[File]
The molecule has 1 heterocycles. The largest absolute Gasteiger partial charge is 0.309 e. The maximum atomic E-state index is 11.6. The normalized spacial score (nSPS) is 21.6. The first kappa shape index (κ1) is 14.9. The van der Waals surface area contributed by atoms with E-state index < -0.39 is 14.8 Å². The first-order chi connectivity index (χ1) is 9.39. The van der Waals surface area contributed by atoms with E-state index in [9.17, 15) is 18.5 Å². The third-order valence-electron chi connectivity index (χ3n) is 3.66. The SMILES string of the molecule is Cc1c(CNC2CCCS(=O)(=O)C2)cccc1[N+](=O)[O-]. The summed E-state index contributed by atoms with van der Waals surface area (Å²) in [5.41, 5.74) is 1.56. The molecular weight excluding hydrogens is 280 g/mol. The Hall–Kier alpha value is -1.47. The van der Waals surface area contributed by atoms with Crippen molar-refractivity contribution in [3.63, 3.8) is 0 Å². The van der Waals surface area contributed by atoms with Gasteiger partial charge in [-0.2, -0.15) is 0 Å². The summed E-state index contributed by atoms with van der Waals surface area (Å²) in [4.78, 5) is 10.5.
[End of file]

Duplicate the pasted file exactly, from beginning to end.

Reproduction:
The molecule has 1 heterocycles. The largest absolute Gasteiger partial charge is 0.309 e. The maximum atomic E-state index is 11.6. The normalized spacial score (nSPS) is 21.6. The first kappa shape index (κ1) is 14.9. The van der Waals surface area contributed by atoms with E-state index < -0.39 is 14.8 Å². The first-order chi connectivity index (χ1) is 9.39. The van der Waals surface area contributed by atoms with E-state index in [9.17, 15) is 18.5 Å². The third-order valence-electron chi connectivity index (χ3n) is 3.66. The SMILES string of the molecule is Cc1c(CNC2CCCS(=O)(=O)C2)cccc1[N+](=O)[O-]. The summed E-state index contributed by atoms with van der Waals surface area (Å²) in [5.41, 5.74) is 1.56. The molecular weight excluding hydrogens is 280 g/mol. The Hall–Kier alpha value is -1.47. The van der Waals surface area contributed by atoms with Crippen molar-refractivity contribution in [3.63, 3.8) is 0 Å². The van der Waals surface area contributed by atoms with Gasteiger partial charge in [-0.2, -0.15) is 0 Å². The summed E-state index contributed by atoms with van der Waals surface area (Å²) in [4.78, 5) is 10.5.